If you're a local ice cream lover, you may have picked up a pint of Wasatch Creamery ice cream at the Park City Farmer's Market or Park Silly. If you did, you'll likely remember how decadent and delicious it was. And if you haven't, you need to try this ice cream! Unlike the pints you normally buy at the store, Wasatch Creamery's ice cream is some of the richest, creamiest, and flavorful stuff out there thanks to the special care of Kris Tart, the woman behind every pint of oh-so-delicious ice cream. What's her secret? Less is more. Specifically, less air. A significant amount of air goes into every gallon of ice cream. In fact, the industry standard is around 50 percent, but Wasatch Creamery is sitting pretty at 30, leaving a higher concentration of the good stuff--milk, cream, sugar, and eggs plus and a few fresh ingredient(s) depending on the flavor (be it strawberries, basil, blackberry, or lime) you choose.
Tart was raised in Colorado, eating farm-to-table on the ranch before it was a trend. Her love of food took her to school at the California Culinary Academy. After graduating she worked at Frasca Food & Wine and The Kitchen in Boulder before making her way to Park City in 2001 where she took on leadership roles in the culinary sector at both Deer Valley and Park City Mountain. Somewhere along the way, Tart started making ice cream for fun, but a little less than three years ago she made the decision to turn her ice cream making hobby into a business (she was already fielding regular requests for pints from friends).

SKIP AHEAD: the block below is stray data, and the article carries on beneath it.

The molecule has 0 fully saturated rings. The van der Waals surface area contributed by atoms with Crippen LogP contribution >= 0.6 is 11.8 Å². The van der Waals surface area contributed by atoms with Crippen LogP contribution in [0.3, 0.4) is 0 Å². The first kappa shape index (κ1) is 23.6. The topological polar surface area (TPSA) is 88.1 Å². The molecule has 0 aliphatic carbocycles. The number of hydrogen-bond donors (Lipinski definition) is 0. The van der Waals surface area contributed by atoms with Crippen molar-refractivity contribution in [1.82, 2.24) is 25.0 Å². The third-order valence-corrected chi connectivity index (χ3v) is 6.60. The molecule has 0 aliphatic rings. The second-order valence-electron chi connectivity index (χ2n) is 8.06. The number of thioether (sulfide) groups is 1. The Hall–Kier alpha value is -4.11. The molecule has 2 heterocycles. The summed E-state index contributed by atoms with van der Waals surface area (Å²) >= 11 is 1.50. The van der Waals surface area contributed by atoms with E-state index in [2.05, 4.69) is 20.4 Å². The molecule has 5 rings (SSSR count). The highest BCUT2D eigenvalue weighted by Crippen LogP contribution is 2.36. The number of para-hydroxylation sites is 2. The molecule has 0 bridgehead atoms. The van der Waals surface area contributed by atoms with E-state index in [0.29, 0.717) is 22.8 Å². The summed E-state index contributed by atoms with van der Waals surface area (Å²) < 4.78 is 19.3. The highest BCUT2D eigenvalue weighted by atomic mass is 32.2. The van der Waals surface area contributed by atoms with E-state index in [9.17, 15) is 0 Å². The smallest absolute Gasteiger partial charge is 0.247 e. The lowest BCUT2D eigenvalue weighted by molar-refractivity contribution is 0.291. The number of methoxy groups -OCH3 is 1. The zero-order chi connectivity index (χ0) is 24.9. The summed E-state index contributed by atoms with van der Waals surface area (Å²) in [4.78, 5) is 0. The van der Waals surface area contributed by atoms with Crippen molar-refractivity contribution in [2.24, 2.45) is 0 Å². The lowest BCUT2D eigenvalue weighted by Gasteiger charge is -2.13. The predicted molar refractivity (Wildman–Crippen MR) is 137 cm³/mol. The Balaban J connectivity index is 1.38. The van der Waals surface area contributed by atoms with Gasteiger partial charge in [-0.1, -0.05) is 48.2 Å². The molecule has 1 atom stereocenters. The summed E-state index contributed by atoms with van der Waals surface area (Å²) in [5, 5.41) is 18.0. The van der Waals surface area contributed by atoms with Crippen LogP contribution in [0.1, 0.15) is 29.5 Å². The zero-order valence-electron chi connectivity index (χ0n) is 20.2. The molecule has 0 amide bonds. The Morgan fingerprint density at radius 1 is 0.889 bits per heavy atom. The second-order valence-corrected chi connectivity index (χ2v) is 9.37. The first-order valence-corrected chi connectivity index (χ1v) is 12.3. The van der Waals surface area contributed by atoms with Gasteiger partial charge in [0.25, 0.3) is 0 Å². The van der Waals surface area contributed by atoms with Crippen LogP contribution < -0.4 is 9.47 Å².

Initially, Tart used two 2-quart Cuisine Art ice cream makers, but it quickly became apparent she would have to upgrade to keep up with demand. While the ingredients are simple enough, ice cream making equipment costs a small fortune. "I couldn't pay $30,000 for a brand new machines so I scoured the country for a used one," says Tart. "I finally found one in Austin, Texas and went to pick it up. I buckled it in the back of my car and drove all the way back. Making it over the mountains was quite the adventure." At $5K, the machine--named Ziggy by--cost Tart $5,000, but it also upped her capacity to one gallon in 15 minutes. Since then, the demand for Wasatch Creamery ice cream has risen again. "I'm pulling all nighters and trying to take a nap while the machine is spinning," Tart admits. Luckily, she's found another discounted machine to upgrade to, this time an Italian-made Carpigiani which will allow her to triple production and even hire her first employees.
Tart's ice cream making process is actually relatively simple. Eggs, milk, cream, and sugar. No preservatives or artificial flavors. Check out the video below for a demonstration:
While making uber creamy, decadent ice cream for humans remains her top priority, Tart is also thinking of the pups. She's come up with a flavor just for dogs (made from organic yogurt, chicken stock, and bacon bits) in honor of her own pooch Gustavo, a three-year-old Border Collie she adopted around the same time she started Wasatch Creamery. Tart is hosting a naming contest for the dog ice cream April 1 - May 1; the winner gets a summer's worht of ice cream. Enter to win here.